Guident, the autonomous vehicle software developer based in Miami and 100% owned by AIM-listed Tekcapital #TEK, told London South East that laboratory tests with a major automotive OEM for their latest patent, electromagnetic regenerative shock absorbers 'are to start soon'.
Harald Braun, the Chairman & CEO of Guident spoke to Donald Leggatt, and explained that the 'responsive shocks' as he calls them were not strictly core to the business but neverthless were too good an autonomous technology to pass by. Guident recently bought the patent for an undisclosed price to add to several others they hold in the algorithmic intelligence (AI) and electric vehicle (EV) field.
"The autonomous vehicle (AV) market in 2019 was $260 billion with a CAGR of 22/23% from our market research" Harald explained. "And even without trucks, that's 64 million shock absorbers a year, so we think they may be profitable."
The adoption rate of autonomous vehicles like Tesla's is 'not that great so far', but 'we predict there will be 'a major focus on autonomous vehicles in the future'.
Guident have been working with autonomous intelligence for a year and a half now, and are closely focused on the development of software for autonomous vehicles.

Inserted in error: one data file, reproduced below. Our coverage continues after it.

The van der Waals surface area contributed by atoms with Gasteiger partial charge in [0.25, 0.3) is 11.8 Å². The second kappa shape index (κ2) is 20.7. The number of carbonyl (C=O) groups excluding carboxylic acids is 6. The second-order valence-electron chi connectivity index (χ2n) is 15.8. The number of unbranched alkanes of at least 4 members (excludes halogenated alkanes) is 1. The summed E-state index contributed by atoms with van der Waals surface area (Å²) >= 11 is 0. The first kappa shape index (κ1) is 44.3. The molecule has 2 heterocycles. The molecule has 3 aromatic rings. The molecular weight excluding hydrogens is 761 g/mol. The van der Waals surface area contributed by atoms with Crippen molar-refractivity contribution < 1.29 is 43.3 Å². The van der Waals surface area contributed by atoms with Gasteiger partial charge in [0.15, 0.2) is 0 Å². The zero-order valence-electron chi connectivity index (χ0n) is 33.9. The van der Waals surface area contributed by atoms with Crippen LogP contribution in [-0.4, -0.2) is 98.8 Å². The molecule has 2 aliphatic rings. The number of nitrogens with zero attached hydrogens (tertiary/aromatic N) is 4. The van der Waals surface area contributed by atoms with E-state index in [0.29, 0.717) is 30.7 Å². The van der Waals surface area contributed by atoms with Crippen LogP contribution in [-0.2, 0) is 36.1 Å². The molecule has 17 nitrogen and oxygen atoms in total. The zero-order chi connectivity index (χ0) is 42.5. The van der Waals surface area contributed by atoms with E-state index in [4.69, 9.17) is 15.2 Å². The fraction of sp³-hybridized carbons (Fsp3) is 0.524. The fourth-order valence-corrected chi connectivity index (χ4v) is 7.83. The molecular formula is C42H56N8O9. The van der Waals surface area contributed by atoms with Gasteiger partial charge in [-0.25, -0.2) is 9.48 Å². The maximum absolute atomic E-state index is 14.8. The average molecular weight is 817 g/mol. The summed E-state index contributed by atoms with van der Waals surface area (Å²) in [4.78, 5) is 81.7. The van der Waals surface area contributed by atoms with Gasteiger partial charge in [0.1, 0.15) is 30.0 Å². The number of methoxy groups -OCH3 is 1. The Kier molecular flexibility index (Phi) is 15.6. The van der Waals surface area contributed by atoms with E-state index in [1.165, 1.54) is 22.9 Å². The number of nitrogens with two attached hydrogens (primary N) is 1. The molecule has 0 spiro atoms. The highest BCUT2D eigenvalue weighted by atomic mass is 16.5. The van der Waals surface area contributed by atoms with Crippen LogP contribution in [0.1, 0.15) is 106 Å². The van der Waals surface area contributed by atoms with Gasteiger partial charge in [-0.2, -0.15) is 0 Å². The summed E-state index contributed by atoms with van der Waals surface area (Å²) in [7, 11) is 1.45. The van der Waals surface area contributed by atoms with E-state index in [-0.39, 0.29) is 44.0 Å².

It is important to monitor and control cars with video connectivity, and terrestrial land drones (not flying ones) which enable 'zero touch delivery' of goods are part of that. Demand for land drones or robots spiked during Covid, and Harald say that ideas are being turned into software at a speed never seen before in the marketplace. "It is very important with a start-up to make sure you are open enough to see where the market is going. Zero touch delivery has had a huge push, and these are things you need to react to".
"In several states cars are obliged by law to have some sort of human intervention, and this is what we are focusing on doing at Guidant.This control room monitoring operation in real time is our core technology" said Harald.
The Autonomous Vehicle (AV) can send its sensory input information to the control center in real-time and the control center operator can take over operation of the vehicle, enabling it to navigate in a variety of difficult situations such as heavy weather, crowded and dangerous traffic scenarios, accident prevention and remediation, and off-grid and last mile package delivery.